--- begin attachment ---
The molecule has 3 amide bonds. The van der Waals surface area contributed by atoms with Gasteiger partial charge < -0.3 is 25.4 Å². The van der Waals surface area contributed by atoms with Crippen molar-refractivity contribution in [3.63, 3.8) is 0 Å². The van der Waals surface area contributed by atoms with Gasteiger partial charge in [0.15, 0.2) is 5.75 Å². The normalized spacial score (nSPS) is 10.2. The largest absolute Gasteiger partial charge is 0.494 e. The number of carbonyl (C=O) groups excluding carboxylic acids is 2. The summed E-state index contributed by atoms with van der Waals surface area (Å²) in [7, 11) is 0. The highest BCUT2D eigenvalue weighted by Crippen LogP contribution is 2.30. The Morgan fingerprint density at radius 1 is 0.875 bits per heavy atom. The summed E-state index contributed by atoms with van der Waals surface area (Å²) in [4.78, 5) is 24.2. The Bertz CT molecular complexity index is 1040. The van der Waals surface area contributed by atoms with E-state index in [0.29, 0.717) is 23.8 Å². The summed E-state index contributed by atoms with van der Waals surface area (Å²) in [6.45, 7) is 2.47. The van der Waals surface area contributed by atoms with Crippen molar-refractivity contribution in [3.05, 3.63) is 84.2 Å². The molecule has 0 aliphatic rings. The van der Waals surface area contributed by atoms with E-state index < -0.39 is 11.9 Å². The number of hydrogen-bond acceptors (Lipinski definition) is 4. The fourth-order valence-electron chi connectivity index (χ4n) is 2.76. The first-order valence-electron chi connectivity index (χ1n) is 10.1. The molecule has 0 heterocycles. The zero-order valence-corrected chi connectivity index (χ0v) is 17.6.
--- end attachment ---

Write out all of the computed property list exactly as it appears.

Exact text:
The molecule has 3 amide bonds. The van der Waals surface area contributed by atoms with Gasteiger partial charge < -0.3 is 25.4 Å². The van der Waals surface area contributed by atoms with Crippen molar-refractivity contribution in [3.63, 3.8) is 0 Å². The van der Waals surface area contributed by atoms with Gasteiger partial charge in [0.15, 0.2) is 5.75 Å². The normalized spacial score (nSPS) is 10.2. The largest absolute Gasteiger partial charge is 0.494 e. The number of carbonyl (C=O) groups excluding carboxylic acids is 2. The summed E-state index contributed by atoms with van der Waals surface area (Å²) in [7, 11) is 0. The highest BCUT2D eigenvalue weighted by Crippen LogP contribution is 2.30. The Morgan fingerprint density at radius 1 is 0.875 bits per heavy atom. The summed E-state index contributed by atoms with van der Waals surface area (Å²) in [4.78, 5) is 24.2. The Bertz CT molecular complexity index is 1040. The van der Waals surface area contributed by atoms with E-state index in [0.29, 0.717) is 23.8 Å². The summed E-state index contributed by atoms with van der Waals surface area (Å²) in [6.45, 7) is 2.47. The van der Waals surface area contributed by atoms with Crippen molar-refractivity contribution in [3.05, 3.63) is 84.2 Å². The molecule has 0 aliphatic rings. The van der Waals surface area contributed by atoms with E-state index < -0.39 is 11.9 Å². The number of hydrogen-bond acceptors (Lipinski definition) is 4. The fourth-order valence-electron chi connectivity index (χ4n) is 2.76. The first-order valence-electron chi connectivity index (χ1n) is 10.1. The molecule has 0 heterocycles. The zero-order valence-corrected chi connectivity index (χ0v) is 17.6.